Cuba's internet crackdown: Just weeks after Cubans used social media to mobilize the biggest anti-government protests in decades, the communist regime will now criminalize using social media to criticize the government. The new law states that Cubans cannot use any telecommunications to undermine the country's "public order," and that internet providers must monitor users' activities and even shut down service when deemed necessary. Clearly, this move is a guise for the government to crack down on all dissent, and to codify what they've already been doing. But many emboldened Cubans, who only got online on their smartphones in 2018, say they will not back down on criticizing the government of Miguel Díaz-Canel for lack of food, medicine and general economic stagnation that's thrust millions into poverty. During recent mass protests, the government staged a brutal crackdown and shut down the internet, prompting the Biden administration to sanction Cuban officials and the police force for human rights abuses. The US has also said that it's looking for alternative ways to provide internet access to Cubans, possibly through VPN technology, a workaround solution that could not be penetrated by the draconian Cuban regime. But they are not there yet, the Biden administration says.
Turkey's diplomat-in-chief: Turkish President Recep Tayyip Erdogan fashions himself as an international diplomat these days, now offering to step in to fix conflict-ridden Ethiopia. After meeting with Ethiopia's beleaguered Prime Minister Abiy Ahmed this week, Erdogan called for a peaceful resolution in Tigray, where the government has been waging a brutal crackdown against ethnic Tigrayans since November last year. Erdogan, who was in Addis Ababa to sign a defense agreement with Abiy (details remain scarce), is worried that instability in Ethiopia threatens the entire Horn of Africa. Erdogan also offered to mediate an ongoing row between Sudan and Ethiopia over the disputed al-Fashaga region. Sudan and Ethiopia reached a deal in 2008 agreeing to a "soft border" in that area, but political changes inside Ethiopia since Abiy came to power in 2018, have revived the old land dispute. Disagreements over al-Fashaga, an agricultural area straddling both states that was never clearly demarcated, dates back to colonial-era treaties signed in 1902, but if Erdogan wants to take a shot at building bridges, we say go for it!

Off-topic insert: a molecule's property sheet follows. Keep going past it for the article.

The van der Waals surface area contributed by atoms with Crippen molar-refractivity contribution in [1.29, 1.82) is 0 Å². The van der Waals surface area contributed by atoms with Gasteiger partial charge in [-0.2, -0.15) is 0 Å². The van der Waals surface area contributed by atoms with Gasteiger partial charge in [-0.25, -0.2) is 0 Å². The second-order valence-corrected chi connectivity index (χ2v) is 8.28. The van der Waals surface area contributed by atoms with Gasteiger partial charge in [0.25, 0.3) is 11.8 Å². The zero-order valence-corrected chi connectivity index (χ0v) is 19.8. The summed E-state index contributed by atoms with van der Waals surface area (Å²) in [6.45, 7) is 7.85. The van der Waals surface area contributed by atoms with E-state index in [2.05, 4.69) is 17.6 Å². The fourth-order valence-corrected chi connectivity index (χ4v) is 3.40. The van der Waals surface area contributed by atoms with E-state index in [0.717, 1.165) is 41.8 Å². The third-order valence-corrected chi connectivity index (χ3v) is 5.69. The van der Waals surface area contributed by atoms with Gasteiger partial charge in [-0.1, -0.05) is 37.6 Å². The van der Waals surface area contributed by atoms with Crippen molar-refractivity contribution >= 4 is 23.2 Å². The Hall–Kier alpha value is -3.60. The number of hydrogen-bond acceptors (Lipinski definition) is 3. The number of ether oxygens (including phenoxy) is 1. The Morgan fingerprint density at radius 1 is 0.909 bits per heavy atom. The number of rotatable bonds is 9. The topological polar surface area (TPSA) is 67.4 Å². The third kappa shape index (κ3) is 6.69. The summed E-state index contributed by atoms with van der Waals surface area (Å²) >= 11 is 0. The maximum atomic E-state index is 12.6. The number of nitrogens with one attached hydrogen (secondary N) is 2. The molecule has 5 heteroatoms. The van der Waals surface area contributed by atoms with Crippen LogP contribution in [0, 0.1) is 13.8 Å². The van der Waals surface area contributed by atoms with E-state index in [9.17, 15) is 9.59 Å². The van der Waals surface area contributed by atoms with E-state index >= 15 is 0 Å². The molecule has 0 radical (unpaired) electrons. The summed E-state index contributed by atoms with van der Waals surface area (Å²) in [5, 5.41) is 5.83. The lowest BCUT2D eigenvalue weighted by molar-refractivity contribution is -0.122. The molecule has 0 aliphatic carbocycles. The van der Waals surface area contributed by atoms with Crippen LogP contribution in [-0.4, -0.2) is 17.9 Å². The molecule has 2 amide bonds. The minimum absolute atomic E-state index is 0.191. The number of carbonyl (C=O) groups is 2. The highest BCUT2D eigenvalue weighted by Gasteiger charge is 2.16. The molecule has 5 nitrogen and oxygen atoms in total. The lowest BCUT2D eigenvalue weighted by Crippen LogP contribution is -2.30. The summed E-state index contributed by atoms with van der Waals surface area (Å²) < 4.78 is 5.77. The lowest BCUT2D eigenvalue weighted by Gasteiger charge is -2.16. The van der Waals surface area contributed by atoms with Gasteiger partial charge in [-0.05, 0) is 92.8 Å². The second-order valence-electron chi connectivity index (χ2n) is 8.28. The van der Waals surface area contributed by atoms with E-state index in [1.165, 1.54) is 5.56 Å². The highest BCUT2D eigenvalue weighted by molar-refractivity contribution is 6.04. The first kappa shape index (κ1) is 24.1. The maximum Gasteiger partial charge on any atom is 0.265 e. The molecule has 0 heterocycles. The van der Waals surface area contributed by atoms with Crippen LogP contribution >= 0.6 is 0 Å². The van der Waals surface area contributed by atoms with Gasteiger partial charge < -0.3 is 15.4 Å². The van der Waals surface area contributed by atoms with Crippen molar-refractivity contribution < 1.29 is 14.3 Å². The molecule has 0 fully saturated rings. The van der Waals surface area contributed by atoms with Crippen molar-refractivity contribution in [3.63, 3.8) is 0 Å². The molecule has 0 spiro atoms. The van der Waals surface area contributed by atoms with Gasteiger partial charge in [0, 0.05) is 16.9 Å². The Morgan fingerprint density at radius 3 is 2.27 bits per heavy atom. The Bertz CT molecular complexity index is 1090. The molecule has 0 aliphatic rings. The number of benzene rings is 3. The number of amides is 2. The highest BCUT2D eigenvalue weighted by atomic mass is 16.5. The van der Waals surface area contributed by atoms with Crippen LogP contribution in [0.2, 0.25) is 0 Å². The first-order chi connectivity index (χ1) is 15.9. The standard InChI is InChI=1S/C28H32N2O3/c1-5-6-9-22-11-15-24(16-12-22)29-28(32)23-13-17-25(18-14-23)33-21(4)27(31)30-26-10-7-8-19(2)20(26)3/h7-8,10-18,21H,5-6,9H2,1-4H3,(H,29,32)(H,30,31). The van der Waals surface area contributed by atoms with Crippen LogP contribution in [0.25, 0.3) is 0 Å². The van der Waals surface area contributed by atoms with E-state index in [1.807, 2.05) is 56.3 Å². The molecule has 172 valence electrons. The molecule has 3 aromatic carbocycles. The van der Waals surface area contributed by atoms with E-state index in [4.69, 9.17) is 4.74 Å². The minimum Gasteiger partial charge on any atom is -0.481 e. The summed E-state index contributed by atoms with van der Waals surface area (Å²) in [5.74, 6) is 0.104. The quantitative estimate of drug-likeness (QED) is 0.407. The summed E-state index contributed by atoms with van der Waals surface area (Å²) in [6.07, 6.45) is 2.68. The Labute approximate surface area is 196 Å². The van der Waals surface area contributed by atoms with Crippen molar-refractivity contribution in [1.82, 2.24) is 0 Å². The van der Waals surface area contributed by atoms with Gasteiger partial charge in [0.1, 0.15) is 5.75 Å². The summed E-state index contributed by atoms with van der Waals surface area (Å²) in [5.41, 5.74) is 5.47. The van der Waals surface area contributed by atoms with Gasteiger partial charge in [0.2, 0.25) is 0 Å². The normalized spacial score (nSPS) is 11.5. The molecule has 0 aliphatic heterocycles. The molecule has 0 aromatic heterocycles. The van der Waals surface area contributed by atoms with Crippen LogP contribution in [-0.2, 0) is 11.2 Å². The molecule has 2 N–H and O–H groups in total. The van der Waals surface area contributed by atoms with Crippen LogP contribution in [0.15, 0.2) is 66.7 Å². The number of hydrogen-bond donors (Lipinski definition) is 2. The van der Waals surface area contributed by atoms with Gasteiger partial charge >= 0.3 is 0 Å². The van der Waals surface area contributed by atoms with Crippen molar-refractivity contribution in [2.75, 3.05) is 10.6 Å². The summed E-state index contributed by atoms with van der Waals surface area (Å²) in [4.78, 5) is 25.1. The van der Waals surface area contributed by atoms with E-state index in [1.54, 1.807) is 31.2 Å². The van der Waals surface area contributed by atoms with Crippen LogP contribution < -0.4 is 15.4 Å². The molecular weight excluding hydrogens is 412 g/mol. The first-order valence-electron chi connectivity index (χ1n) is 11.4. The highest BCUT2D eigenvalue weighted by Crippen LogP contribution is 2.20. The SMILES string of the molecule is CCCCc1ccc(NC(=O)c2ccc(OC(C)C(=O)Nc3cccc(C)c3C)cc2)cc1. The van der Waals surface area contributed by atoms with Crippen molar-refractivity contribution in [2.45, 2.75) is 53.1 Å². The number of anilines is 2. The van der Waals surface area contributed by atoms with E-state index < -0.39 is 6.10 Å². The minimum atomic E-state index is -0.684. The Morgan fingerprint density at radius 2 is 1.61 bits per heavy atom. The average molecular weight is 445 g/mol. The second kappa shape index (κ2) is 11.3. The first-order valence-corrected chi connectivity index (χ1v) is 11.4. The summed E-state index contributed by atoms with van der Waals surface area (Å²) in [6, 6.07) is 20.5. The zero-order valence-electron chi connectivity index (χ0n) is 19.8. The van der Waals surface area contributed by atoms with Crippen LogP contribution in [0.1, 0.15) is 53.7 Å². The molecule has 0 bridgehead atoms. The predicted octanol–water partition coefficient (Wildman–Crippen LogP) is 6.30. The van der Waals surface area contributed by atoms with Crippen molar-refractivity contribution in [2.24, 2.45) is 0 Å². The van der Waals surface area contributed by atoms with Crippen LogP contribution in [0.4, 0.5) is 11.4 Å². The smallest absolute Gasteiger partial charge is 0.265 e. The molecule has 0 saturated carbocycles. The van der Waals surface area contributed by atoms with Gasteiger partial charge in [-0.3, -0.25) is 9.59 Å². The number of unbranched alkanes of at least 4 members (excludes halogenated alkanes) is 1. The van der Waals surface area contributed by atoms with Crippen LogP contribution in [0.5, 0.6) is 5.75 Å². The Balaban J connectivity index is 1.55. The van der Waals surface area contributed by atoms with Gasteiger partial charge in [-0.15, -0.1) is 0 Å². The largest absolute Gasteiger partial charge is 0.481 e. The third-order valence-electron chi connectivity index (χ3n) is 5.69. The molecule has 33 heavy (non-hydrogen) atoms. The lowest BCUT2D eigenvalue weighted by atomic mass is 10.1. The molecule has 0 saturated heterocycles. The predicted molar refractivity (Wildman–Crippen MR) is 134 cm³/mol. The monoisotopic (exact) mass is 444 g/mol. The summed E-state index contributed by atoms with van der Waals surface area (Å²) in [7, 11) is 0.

Merkel on tour: Chancellor Angela Merkel, who will hand over the reins after Germany's general election on September 26, is trying her hand at some final diplomatic outreach. Merkel will arrive in Moscow on Friday to meet President Vladimir Putin, presumably for the last time. On the agenda: the quagmire in eastern Ukraine as a result of Russia's aggression there, and Afghanistan. Since Merkel last visited Russia over 18-months ago, bilateral relations have plummeted, most notably after the Kremlin's alleged poisoning of opposition politician Alexei Navalny, who sought medical treatment in Germany. But the German leader has also backed Russia's plans to build the Nord Stream 2 pipeline, which would double Russia's natural gas supplies to Germany. Merkel will also make a pit stop in Ukraine on Friday. Indeed, this comes at a very interesting time after Ukraine's President Volodymyr Zelensky panned Western allies this week for not green-lighting Kyiv's accession to NATO. Speaking directly to the US and the EU, it seems, Zelensky said: you're sending "a signal to other countries that you guys are not welcome here and Russia is just around the corner, increasing its clout."